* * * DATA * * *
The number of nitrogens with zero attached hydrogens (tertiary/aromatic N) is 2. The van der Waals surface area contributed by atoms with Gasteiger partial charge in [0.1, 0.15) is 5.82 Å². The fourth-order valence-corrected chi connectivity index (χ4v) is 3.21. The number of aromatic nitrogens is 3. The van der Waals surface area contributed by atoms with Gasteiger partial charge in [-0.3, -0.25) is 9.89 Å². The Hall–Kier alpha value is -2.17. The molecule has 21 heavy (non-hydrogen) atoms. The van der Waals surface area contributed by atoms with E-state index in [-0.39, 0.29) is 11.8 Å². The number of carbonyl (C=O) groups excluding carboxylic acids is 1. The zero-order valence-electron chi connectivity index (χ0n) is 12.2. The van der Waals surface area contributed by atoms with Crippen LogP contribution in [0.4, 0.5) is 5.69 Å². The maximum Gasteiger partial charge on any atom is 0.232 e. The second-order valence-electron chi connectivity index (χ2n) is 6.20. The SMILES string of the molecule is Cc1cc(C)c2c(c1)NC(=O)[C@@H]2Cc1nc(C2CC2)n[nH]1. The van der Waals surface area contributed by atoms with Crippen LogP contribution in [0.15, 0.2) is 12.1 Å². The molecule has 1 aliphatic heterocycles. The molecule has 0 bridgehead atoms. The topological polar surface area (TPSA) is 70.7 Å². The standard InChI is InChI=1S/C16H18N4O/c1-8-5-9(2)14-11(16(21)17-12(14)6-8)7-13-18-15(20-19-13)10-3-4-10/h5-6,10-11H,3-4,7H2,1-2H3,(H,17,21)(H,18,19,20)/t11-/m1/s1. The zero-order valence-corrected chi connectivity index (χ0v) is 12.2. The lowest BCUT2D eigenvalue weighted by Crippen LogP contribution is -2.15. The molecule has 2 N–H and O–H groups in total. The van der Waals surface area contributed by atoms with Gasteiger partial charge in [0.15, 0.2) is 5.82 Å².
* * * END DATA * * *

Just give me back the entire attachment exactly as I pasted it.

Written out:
The number of nitrogens with zero attached hydrogens (tertiary/aromatic N) is 2. The van der Waals surface area contributed by atoms with Gasteiger partial charge in [0.1, 0.15) is 5.82 Å². The fourth-order valence-corrected chi connectivity index (χ4v) is 3.21. The number of aromatic nitrogens is 3. The van der Waals surface area contributed by atoms with Gasteiger partial charge in [-0.3, -0.25) is 9.89 Å². The Hall–Kier alpha value is -2.17. The molecule has 21 heavy (non-hydrogen) atoms. The van der Waals surface area contributed by atoms with E-state index in [-0.39, 0.29) is 11.8 Å². The number of carbonyl (C=O) groups excluding carboxylic acids is 1. The zero-order valence-electron chi connectivity index (χ0n) is 12.2. The van der Waals surface area contributed by atoms with Crippen LogP contribution in [0.4, 0.5) is 5.69 Å². The maximum Gasteiger partial charge on any atom is 0.232 e. The second-order valence-electron chi connectivity index (χ2n) is 6.20. The SMILES string of the molecule is Cc1cc(C)c2c(c1)NC(=O)[C@@H]2Cc1nc(C2CC2)n[nH]1. The van der Waals surface area contributed by atoms with Crippen LogP contribution in [0.15, 0.2) is 12.1 Å². The molecule has 1 aliphatic heterocycles. The molecule has 0 bridgehead atoms. The topological polar surface area (TPSA) is 70.7 Å². The standard InChI is InChI=1S/C16H18N4O/c1-8-5-9(2)14-11(16(21)17-12(14)6-8)7-13-18-15(20-19-13)10-3-4-10/h5-6,10-11H,3-4,7H2,1-2H3,(H,17,21)(H,18,19,20)/t11-/m1/s1. The zero-order valence-corrected chi connectivity index (χ0v) is 12.2. The lowest BCUT2D eigenvalue weighted by Crippen LogP contribution is -2.15. The molecule has 2 N–H and O–H groups in total. The van der Waals surface area contributed by atoms with Gasteiger partial charge in [0.15, 0.2) is 5.82 Å².